Fri, Mar 26, 2010 - Page 3 News List

Taiwan News Quicktake


Protesters storm plant

About 200 protesters clashed yesterday with police in Kaohsiung County as they called for a petrochemical plant to be shut down after probes showed severe pollution in the area. The scuffle in Renwu Township (仁武) happened when the demonstrators tried to force their way through the gates of the plant, run by the Formosa Plastics conglomerate, protesters and police said. The demonstrators, local villagers led by the Renwu township chief, were eventually allowed through the cordon of about 100 police officers to deliver a protest letter. No one was injured in the clash. The protesters expressed concerns that underground water and soil in nearby villages have been seriously polluted by the plant and threatened people’s health. The protest came after an Environmental Protection Administration report in December showed the plant had released pollutants into the environment. Samples from the water under the plant showed pollutants at 300,000 times acceptable safety levels. Soil pollution was hundreds of times higher than the allowed levels, the report said.


Zhang donations draw fire

The Ministry of Economic Affairs came under fire yesterday after it allowed several loss-making state-run companies to sponsor an opera production by a Chinese film director. Five state enterprises, including ­Taipower and CPC Corp, Taiwan, have donated NT$3 million (US$93,700) for the staging of Chinese director Zhang Yimou’s (張藝謀) Turandot, the ministry said. “Are the state enterprises trying to pay tribute to China?” Democratic Progressive Party Legislator Chen Ting-fei (陳亭妃) asked. The ministry defended letting the companies help finance the show this weekend in ­Taichung, saying it would help Taiwan’s international image. “The large-scale performance features many stars and draws a lot of international attention. It will help boost Taiwan’s international image and promote the companies,” the ministry said in a statement. Opposition lawmakers criticized the plan. “Taipower and CPC want to raise their fees, saying they are losing money, but they can still sponsor a commercial event,” Chen said.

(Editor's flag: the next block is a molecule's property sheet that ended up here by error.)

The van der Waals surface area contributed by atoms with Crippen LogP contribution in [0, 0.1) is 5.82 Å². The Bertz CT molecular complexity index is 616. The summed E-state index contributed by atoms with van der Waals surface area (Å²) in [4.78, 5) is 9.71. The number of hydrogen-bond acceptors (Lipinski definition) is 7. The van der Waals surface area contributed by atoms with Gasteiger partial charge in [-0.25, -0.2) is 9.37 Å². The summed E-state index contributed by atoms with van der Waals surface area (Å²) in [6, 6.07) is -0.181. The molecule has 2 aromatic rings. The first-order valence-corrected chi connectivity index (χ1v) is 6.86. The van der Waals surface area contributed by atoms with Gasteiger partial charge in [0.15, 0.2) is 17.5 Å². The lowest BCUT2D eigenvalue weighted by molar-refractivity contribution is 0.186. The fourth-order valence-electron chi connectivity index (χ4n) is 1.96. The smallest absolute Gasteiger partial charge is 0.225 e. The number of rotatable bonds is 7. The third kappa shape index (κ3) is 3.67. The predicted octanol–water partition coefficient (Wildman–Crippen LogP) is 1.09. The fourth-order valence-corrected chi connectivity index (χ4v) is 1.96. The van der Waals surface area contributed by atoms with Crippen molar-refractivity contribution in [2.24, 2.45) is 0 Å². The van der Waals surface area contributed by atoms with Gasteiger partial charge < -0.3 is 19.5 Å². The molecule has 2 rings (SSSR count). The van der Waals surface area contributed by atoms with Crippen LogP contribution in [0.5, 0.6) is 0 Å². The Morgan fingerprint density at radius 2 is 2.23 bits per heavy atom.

Japan visa fees rise

Japanese visa and consular service fees in New Taiwan dollars will be increased starting April 1 in light of the fluctuating exchange rates, the Interchange Association, Taipei Office said on Wednesday. Application for a single-entry temporary resident visa will cost NT$1,100, up from NT$900 previously, while a multiple-­entry visa will cost NT$2,200, from NT$1,900. A transit visa will be NT$300, from NT$200, while renewing a re-entry permit will cost NT$1,100, from NT$900. Japan offers 90-day visa-free privileges to Taiwanese for travel or visiting.


Children’s Day to return

Children’s Day is expected to be declared a public holiday, Minister of the Interior Jiang Yi-huah (江宜樺) said yesterday. Jiang said that representatives from government agencies reached the conclusion to include the April 4 holiday on the official calendar at a meeting held a day earlier. They also agreed that Women’s Day should be declared a commemorative day, but not a public holiday, Jiang said. The recommendations are pending a final decision by the Cabinet, he said. The move would increase the number of holidays — including Saturdays and Sundays — to 115 for next year, he said.

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